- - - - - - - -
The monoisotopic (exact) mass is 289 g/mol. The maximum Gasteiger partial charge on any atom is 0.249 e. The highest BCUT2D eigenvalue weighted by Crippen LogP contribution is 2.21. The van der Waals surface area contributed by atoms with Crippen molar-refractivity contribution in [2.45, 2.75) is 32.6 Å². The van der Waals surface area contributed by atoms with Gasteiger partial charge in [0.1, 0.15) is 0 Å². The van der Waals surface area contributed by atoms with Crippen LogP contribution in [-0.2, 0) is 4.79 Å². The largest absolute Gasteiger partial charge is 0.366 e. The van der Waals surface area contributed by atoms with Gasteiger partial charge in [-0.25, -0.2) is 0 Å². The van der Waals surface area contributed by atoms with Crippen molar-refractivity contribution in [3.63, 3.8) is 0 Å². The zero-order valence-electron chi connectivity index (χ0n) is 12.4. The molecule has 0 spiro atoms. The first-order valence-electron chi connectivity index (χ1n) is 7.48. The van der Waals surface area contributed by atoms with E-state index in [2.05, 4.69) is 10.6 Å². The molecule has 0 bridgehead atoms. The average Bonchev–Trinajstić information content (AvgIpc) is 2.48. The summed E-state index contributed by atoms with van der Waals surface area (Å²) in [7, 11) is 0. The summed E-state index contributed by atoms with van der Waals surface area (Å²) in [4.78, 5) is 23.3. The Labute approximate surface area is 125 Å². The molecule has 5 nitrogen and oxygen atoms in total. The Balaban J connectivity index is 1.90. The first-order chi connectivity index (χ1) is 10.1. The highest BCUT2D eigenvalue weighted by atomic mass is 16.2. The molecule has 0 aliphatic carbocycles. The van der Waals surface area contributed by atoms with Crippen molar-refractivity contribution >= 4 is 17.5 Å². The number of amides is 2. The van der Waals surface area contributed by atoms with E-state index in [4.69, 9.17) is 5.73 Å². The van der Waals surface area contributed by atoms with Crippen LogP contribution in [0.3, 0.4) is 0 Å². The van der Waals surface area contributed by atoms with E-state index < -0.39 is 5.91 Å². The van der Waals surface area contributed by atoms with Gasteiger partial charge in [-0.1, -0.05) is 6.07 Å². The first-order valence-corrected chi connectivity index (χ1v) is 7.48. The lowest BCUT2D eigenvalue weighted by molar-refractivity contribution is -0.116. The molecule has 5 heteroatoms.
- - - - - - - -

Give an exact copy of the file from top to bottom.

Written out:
The monoisotopic (exact) mass is 289 g/mol. The maximum Gasteiger partial charge on any atom is 0.249 e. The highest BCUT2D eigenvalue weighted by Crippen LogP contribution is 2.21. The van der Waals surface area contributed by atoms with Crippen molar-refractivity contribution in [2.45, 2.75) is 32.6 Å². The van der Waals surface area contributed by atoms with Gasteiger partial charge in [0.1, 0.15) is 0 Å². The van der Waals surface area contributed by atoms with Crippen LogP contribution in [-0.2, 0) is 4.79 Å². The largest absolute Gasteiger partial charge is 0.366 e. The van der Waals surface area contributed by atoms with Gasteiger partial charge in [-0.25, -0.2) is 0 Å². The van der Waals surface area contributed by atoms with Crippen molar-refractivity contribution in [3.63, 3.8) is 0 Å². The zero-order valence-electron chi connectivity index (χ0n) is 12.4. The molecule has 0 spiro atoms. The first-order valence-electron chi connectivity index (χ1n) is 7.48. The van der Waals surface area contributed by atoms with E-state index in [2.05, 4.69) is 10.6 Å². The molecule has 0 bridgehead atoms. The average Bonchev–Trinajstić information content (AvgIpc) is 2.48. The summed E-state index contributed by atoms with van der Waals surface area (Å²) in [7, 11) is 0. The summed E-state index contributed by atoms with van der Waals surface area (Å²) in [4.78, 5) is 23.3. The Labute approximate surface area is 125 Å². The molecule has 5 nitrogen and oxygen atoms in total. The Balaban J connectivity index is 1.90. The first-order chi connectivity index (χ1) is 10.1. The highest BCUT2D eigenvalue weighted by atomic mass is 16.2. The molecule has 0 aliphatic carbocycles. The van der Waals surface area contributed by atoms with Crippen molar-refractivity contribution >= 4 is 17.5 Å². The number of amides is 2. The van der Waals surface area contributed by atoms with E-state index in [4.69, 9.17) is 5.73 Å². The van der Waals surface area contributed by atoms with Crippen LogP contribution in [0.3, 0.4) is 0 Å². The van der Waals surface area contributed by atoms with E-state index < -0.39 is 5.91 Å². The van der Waals surface area contributed by atoms with Gasteiger partial charge in [-0.1, -0.05) is 6.07 Å². The first-order valence-corrected chi connectivity index (χ1v) is 7.48. The lowest BCUT2D eigenvalue weighted by molar-refractivity contribution is -0.116. The molecule has 5 heteroatoms.